or servicer a chance to discuss the draft report and review any
discrepancies cited in the report. The exit interview is a good time to
resolve any disagreements before the final report is prepared.

[[Audit report]]
The final report will be prepared by the auditor and submitted to the
school or servicer. (For both SFA Audit Guide and A-128 audits, the
auditor must report all audit findings. For A-133 audits, the auditor is
required to report only audit findings of noncompliance.) The school
or servicer must submit the SFA Audit Guide audit report to the
Department's Data Management and Analysis Division at the
following address:

U.S. Department of Education
Office of Postsecondary Education
Institutional Participation and Oversight Service
Data Management and Analysis Division
600 Independence Avenue, SW
ROB 3, Room 3919
Washington, DC 20202-5430

In addition, the school or servicer must address the auditor's findings
in a Correction Action Plan (CAP), submitted to the Department
separately (at the same address) or included with the audit report.

[[A-133 & A-128 Audits]]
A-133 and A-128 audits must be submitted to the

Federal Audit Clearinghouse
Bureau of the Census
P.O. Box 5000
Jeffersonville, Indiana 47199-5000

The Federal Audit Clearinghouse will process these audits for the
Department. Although the OIG is no longer the submission point for
these audits, the OIG will continue to provide technical assistance on
these audits to schools and auditors.

For an audit performed under the Department's SFA Audit Guide, the
Department reviews the audit report for format, completeness, and to
ensure that it complies with the government's auditing standards. The
Department also notifies the school or servicer that it has 35 days to
add any supplemental information to its CAP.

Based on the audit findings and the school's or servicer's written
explanation, the Department will determine if any funds were spent
improperly. The school or servicer must repay any improperly spent
funds within 45 days, unless the school or servicer has properly
appealed the decision.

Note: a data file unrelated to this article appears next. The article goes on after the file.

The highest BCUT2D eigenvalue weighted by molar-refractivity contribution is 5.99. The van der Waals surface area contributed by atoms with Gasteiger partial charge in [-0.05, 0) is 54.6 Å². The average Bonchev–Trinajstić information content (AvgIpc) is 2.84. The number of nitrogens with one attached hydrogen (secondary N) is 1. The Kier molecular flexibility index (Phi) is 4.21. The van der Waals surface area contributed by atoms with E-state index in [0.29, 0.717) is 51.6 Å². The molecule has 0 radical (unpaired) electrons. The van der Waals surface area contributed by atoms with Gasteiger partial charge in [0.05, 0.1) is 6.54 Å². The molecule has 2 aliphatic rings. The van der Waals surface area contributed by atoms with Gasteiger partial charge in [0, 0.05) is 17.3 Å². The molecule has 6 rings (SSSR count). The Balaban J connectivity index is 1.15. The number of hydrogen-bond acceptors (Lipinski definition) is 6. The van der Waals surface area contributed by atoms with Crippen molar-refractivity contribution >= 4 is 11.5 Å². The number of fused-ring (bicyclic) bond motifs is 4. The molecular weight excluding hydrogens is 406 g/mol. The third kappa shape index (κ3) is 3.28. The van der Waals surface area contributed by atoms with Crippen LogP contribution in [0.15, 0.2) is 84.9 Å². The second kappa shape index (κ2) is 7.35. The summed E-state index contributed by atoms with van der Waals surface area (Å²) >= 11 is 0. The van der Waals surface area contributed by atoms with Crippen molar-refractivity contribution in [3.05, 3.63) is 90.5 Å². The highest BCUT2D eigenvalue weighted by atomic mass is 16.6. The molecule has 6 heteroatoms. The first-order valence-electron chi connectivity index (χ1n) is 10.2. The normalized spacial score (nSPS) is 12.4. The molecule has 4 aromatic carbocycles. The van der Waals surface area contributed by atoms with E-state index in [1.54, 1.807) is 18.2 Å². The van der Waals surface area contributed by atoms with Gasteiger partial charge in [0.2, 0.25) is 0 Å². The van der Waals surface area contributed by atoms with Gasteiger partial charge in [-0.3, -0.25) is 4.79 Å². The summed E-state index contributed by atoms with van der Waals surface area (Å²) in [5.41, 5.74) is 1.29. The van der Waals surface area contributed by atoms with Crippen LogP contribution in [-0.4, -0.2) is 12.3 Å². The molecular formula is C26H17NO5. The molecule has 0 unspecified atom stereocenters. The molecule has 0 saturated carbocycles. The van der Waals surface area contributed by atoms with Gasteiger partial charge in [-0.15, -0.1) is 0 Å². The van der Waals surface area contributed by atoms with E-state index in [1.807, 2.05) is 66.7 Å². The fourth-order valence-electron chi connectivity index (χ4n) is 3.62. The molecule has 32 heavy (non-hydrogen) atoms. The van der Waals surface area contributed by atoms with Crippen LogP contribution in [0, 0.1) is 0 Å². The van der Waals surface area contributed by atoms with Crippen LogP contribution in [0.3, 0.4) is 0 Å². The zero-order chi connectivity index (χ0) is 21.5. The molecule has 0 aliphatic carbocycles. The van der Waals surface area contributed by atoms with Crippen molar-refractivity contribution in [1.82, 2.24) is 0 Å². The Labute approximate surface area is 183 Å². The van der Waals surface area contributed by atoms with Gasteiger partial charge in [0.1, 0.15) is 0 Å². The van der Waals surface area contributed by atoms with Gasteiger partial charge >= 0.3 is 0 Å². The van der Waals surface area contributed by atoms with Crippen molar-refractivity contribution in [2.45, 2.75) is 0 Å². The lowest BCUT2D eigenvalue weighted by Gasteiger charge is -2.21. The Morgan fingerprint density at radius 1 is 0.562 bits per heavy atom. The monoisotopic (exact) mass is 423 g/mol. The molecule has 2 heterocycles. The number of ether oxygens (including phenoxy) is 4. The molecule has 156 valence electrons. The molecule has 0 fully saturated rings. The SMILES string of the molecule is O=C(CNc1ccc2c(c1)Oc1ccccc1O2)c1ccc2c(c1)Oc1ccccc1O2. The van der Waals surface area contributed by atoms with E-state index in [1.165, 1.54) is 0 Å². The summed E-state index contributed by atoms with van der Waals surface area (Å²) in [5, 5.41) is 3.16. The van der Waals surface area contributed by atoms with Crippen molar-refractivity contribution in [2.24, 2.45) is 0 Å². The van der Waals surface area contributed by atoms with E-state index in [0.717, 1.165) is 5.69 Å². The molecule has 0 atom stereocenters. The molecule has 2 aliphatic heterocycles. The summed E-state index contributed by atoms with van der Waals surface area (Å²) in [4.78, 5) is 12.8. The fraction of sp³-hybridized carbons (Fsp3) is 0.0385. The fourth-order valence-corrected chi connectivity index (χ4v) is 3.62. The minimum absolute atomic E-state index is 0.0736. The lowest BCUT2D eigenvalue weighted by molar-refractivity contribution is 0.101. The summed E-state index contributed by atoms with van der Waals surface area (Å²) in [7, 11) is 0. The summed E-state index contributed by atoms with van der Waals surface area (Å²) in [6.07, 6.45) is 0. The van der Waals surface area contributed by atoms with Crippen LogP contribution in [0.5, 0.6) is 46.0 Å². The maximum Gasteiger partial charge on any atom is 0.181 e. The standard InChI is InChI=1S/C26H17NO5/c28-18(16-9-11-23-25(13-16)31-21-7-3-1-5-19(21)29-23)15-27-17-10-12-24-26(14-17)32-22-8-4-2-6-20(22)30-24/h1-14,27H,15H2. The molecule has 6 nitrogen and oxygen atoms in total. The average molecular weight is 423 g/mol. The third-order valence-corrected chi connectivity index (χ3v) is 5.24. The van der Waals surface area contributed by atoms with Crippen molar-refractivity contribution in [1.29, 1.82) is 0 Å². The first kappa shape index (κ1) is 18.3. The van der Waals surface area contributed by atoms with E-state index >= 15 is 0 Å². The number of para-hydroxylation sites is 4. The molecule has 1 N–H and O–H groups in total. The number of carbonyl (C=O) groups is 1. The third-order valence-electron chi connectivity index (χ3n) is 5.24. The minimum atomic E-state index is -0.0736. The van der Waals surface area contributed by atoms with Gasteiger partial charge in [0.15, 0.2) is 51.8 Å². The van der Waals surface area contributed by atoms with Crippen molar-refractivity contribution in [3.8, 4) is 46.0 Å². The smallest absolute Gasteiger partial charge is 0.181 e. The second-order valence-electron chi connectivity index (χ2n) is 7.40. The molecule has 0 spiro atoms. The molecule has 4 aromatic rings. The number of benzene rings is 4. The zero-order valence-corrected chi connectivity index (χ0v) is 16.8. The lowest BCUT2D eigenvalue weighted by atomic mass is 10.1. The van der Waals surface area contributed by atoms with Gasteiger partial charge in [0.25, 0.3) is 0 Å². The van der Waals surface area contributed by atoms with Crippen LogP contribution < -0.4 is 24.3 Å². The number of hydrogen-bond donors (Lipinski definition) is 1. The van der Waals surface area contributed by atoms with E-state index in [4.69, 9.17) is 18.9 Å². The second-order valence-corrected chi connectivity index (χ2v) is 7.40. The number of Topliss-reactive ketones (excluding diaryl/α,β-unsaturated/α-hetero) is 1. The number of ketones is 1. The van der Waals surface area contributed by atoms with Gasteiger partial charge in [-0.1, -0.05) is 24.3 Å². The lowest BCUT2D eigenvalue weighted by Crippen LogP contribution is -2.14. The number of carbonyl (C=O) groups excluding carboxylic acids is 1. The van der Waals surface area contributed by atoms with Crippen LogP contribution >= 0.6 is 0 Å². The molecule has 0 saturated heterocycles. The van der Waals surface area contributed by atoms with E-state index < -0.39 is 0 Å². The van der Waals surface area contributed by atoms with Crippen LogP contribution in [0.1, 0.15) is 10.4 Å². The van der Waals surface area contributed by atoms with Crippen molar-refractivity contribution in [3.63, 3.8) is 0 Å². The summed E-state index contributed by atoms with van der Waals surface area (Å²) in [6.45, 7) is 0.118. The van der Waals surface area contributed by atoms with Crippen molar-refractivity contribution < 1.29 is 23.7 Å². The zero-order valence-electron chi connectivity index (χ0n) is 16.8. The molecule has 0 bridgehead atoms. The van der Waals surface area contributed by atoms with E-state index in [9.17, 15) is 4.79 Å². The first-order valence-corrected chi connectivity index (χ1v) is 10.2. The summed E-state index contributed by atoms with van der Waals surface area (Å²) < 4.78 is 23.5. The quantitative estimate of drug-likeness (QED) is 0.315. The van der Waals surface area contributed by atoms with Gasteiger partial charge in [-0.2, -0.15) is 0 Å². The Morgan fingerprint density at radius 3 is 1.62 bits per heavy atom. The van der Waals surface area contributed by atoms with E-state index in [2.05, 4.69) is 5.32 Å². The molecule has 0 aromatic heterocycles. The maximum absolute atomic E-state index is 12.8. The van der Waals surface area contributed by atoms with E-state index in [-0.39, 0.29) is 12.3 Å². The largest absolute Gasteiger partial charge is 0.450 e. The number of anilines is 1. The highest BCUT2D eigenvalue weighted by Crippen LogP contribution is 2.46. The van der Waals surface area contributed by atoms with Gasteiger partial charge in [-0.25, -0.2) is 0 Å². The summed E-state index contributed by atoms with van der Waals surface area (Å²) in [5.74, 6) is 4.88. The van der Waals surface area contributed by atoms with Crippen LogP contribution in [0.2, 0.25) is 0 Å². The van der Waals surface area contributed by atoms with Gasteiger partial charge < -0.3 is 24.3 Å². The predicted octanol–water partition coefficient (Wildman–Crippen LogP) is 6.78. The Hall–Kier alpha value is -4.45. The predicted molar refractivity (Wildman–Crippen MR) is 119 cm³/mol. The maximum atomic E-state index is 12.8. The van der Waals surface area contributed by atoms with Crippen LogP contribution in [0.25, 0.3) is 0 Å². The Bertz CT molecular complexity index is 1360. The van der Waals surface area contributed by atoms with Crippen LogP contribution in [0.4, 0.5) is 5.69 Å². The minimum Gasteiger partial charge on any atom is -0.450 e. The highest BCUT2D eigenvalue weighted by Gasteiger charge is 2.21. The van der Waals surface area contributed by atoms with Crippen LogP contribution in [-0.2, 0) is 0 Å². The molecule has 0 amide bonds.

[[Access to records]]
Once the audit is complete, the school or servicer must give the
Department and the OIG access to any records or other documents
necessary to review the audit. A school that uses a third-party
servicer must also give the Department and the OIG access to records
or other documents necessary to review a third-party servicer's
compliance or financial statement audit. In addition, the school's or
servicer's contract with the auditor must specify that the auditor will
also give the Department and the OIG access to the records and
documents related to the audit, including work papers. The
November 29, 1996 final regulations clarify that, in all cases, access
to records includes the ability of the Department or OIG to make
copies of the records.

[[Full cooperation is required for all examination actions]]
Throughout the audit process, and for other examinations such as
program reviews and state reviews, the school or servicer is required
to cooperate fully with its independent auditor, the Department and
its Inspector General, the Comptroller General of the United States,
the appropriate guaranty agency and accrediting agency. Cooperation
includes timely and reasonable access to records (including computer
records) for examination and copying, and to personnel for the
purpose of obtaining relevant information.

ACCESS--Includes the right to copy records (including computer
records), to examine computer programs and data, and to
interview employees without the presence of management or the
presence of the school's or a servicer's tape recorder.


In addition to reviewing audits, the Department conducts its own
program reviews to identify possible problems in schools' SFA
administration. A program review covers many of the same areas as
an audit, including fiscal operations and accounting procedures, as
well as the school's compliance with the specific program
requirements for student eligibility and awards. However, program
reviews tend to focus more on regulatory requirements that are
specific to the SFA Programs. For example, the program review team
will examine student records and admissions records, fund requests
and transfers, records pertaining to due diligence and the collection
of Federal Perkins Loans, time sheets and pay rates for the Federal